I have sent the re-vamped novel, which I worked on in Taos, to my agent. I have started work on the history of the York brewery, and it promises to be an entertaining project. And just when I thought I might have time, next year, to tackle another personal project that's been on my mind, I have been approached by two people for help with their own life stories. One is a dear friend aged 86 (I think) who was for many years a stalwart of one of the village writing classes I ran in East Yorkshire. A native of Liverpool and a child of the Blitz, later a psychiatric nurse at the Quaker-founded Retreat in York, she has written innumerable short, funny, poignant pieces which reflect her humane, irreverent and sagacious take on life. I well remember the day we had a man show up to what had hitherto been an all-female group. After sitting and listening to her story 'Thanks for the Mammary: a History of My Boobs Aged 14 to Present Day' he muttered something about 'not coming here to listen to pornography' and was never seen again. Anyway, she has now asked me to take five fat ring-binders from her - full of such pieces - and see what I can do with them. It's a privilege and will be a pleasure, but I'm not sure how I will fit it in.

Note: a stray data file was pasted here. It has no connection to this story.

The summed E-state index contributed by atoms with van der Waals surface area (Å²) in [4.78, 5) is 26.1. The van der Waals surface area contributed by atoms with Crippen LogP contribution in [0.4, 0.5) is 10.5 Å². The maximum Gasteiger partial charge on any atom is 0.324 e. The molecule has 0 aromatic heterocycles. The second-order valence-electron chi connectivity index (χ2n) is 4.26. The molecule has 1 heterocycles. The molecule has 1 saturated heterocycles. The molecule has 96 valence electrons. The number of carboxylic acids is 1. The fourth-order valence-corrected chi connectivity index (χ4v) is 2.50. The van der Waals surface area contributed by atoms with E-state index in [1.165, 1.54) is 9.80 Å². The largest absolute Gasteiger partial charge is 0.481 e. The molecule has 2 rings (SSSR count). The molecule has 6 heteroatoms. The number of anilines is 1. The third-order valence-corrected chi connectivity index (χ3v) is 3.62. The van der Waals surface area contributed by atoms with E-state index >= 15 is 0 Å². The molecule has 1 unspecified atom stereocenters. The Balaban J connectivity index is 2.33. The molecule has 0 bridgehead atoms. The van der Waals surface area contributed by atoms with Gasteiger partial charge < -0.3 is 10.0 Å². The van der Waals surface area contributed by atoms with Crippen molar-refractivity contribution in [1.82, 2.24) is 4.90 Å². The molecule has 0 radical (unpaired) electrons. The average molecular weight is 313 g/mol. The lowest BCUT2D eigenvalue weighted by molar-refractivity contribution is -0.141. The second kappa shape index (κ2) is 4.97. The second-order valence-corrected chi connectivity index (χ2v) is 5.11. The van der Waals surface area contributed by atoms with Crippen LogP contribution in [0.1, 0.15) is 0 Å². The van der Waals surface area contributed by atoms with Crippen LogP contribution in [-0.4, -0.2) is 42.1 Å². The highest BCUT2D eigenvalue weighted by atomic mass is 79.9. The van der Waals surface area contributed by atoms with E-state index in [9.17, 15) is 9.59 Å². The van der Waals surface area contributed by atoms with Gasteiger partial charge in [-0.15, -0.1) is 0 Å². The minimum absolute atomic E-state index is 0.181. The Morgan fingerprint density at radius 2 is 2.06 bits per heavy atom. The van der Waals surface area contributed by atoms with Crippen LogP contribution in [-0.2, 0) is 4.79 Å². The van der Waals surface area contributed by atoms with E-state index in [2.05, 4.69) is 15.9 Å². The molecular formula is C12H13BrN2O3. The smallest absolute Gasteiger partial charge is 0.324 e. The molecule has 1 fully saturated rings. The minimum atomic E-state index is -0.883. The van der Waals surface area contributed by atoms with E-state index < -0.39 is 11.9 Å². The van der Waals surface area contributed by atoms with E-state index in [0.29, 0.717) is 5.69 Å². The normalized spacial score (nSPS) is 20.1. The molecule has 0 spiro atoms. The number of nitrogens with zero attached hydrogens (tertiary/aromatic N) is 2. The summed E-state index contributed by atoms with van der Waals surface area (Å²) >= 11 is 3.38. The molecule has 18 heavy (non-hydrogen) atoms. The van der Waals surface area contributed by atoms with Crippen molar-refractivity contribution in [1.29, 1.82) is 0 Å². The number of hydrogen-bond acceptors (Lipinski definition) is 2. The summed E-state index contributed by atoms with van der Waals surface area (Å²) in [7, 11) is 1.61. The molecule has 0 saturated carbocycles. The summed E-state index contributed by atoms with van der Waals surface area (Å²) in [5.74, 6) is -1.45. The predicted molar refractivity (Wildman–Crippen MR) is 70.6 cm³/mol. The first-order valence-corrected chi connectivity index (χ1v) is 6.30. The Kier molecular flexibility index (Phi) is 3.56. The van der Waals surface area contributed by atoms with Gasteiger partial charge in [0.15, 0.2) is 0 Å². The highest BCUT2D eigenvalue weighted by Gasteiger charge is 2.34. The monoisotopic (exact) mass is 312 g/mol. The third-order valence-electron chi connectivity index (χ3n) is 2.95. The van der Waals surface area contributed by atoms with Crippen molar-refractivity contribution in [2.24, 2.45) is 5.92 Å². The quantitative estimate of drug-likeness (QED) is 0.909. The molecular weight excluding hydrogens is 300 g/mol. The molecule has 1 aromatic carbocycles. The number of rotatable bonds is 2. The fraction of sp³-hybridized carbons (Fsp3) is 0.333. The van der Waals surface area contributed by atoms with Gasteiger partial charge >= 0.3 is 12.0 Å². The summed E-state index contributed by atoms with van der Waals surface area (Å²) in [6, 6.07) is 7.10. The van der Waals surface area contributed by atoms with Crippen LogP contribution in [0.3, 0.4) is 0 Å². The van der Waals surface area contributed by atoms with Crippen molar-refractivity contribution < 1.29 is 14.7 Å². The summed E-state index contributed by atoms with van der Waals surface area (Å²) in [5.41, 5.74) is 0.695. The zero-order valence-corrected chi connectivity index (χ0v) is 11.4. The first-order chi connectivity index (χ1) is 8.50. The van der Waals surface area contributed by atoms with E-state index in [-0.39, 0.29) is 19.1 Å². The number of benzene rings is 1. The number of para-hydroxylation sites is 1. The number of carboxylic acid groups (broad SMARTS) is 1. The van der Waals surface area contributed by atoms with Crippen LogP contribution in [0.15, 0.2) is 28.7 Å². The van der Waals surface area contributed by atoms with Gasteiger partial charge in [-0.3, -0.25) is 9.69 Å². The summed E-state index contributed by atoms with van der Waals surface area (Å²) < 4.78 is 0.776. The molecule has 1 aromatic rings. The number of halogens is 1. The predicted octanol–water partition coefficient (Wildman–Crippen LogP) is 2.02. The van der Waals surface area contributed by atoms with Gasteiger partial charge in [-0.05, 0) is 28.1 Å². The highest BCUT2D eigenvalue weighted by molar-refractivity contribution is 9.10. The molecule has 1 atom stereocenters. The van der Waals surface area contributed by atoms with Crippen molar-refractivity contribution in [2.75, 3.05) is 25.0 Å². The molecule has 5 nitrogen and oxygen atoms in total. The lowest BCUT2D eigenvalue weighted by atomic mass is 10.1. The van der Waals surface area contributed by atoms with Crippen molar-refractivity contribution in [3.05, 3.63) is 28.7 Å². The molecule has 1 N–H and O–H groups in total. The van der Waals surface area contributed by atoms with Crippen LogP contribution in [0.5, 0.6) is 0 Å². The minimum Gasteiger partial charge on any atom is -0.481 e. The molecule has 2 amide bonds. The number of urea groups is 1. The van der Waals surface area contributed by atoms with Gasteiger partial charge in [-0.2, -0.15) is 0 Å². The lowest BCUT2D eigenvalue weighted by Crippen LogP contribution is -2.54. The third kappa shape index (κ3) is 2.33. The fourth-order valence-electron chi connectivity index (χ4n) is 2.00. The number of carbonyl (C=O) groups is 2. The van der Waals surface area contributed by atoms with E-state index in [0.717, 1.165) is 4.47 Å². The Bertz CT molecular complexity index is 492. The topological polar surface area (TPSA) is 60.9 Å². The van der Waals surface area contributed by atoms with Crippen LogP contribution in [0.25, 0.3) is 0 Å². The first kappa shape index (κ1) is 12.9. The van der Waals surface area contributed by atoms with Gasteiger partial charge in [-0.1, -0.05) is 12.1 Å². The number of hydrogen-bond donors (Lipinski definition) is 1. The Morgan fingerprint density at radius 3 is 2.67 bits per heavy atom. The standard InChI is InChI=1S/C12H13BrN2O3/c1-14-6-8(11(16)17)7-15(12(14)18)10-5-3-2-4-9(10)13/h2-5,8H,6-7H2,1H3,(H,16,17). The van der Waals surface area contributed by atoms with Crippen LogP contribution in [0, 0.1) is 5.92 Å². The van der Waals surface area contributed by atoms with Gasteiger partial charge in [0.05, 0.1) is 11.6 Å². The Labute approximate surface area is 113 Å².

The second prospective piece of work comes from a man who was for twenty years a bounty hunter in the USA. I am meeting him early next month to talk over possibilities. I can hardly wait.
Meanwhile Robert Stone and I await the launch of the memoir I wrote with him, Chasing Black Gold. It's due to be published by The History Press on 9th June, and they're very excited about it. It will, we understand, be on sale at stations and airports, which is quite a coup.
Exciting times. Busy times. Better than being bored, definitely.